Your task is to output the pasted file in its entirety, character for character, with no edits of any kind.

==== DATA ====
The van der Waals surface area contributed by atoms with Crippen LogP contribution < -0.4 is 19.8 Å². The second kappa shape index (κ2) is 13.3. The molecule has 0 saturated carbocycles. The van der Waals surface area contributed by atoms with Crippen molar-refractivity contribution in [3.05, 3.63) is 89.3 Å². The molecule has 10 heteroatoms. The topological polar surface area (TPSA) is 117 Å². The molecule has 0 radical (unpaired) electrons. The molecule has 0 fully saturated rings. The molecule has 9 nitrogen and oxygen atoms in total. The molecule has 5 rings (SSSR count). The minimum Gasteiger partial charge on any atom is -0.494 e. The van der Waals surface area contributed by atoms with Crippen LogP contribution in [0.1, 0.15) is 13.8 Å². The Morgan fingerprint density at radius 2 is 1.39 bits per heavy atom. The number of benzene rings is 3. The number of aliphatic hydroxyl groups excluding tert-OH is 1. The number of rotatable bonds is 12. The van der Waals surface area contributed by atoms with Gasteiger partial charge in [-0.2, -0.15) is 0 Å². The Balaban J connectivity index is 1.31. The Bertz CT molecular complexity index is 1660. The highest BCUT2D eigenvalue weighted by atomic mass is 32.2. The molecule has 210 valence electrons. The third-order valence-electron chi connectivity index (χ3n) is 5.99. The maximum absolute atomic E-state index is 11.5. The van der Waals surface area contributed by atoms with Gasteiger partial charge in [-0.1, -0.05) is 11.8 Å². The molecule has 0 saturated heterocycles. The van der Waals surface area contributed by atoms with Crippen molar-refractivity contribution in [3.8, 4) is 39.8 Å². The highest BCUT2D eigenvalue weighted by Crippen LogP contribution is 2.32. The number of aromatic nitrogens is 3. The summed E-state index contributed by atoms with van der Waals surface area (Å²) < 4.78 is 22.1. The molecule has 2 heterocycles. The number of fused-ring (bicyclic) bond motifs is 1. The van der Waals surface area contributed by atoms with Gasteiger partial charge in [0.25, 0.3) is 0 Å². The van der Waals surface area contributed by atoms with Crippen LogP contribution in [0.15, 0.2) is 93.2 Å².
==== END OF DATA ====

The van der Waals surface area contributed by atoms with Crippen LogP contribution < -0.4 is 19.8 Å². The second kappa shape index (κ2) is 13.3. The molecule has 0 saturated carbocycles. The van der Waals surface area contributed by atoms with Crippen molar-refractivity contribution in [3.05, 3.63) is 89.3 Å². The molecule has 10 heteroatoms. The topological polar surface area (TPSA) is 117 Å². The molecule has 0 radical (unpaired) electrons. The molecule has 0 fully saturated rings. The molecule has 9 nitrogen and oxygen atoms in total. The molecule has 5 rings (SSSR count). The minimum Gasteiger partial charge on any atom is -0.494 e. The van der Waals surface area contributed by atoms with Crippen LogP contribution in [0.1, 0.15) is 13.8 Å². The Morgan fingerprint density at radius 2 is 1.39 bits per heavy atom. The number of benzene rings is 3. The number of aliphatic hydroxyl groups excluding tert-OH is 1. The number of rotatable bonds is 12. The van der Waals surface area contributed by atoms with Gasteiger partial charge in [-0.2, -0.15) is 0 Å². The Balaban J connectivity index is 1.31. The Bertz CT molecular complexity index is 1660. The highest BCUT2D eigenvalue weighted by atomic mass is 32.2. The molecule has 210 valence electrons. The third-order valence-electron chi connectivity index (χ3n) is 5.99. The maximum absolute atomic E-state index is 11.5. The van der Waals surface area contributed by atoms with Gasteiger partial charge in [-0.1, -0.05) is 11.8 Å². The molecule has 0 saturated heterocycles. The van der Waals surface area contributed by atoms with Crippen molar-refractivity contribution in [3.8, 4) is 39.8 Å². The highest BCUT2D eigenvalue weighted by Crippen LogP contribution is 2.32. The number of aromatic nitrogens is 3. The summed E-state index contributed by atoms with van der Waals surface area (Å²) < 4.78 is 22.1. The molecule has 2 heterocycles. The number of fused-ring (bicyclic) bond motifs is 1. The van der Waals surface area contributed by atoms with Gasteiger partial charge in [0.25, 0.3) is 0 Å². The van der Waals surface area contributed by atoms with Crippen LogP contribution in [0.15, 0.2) is 93.2 Å².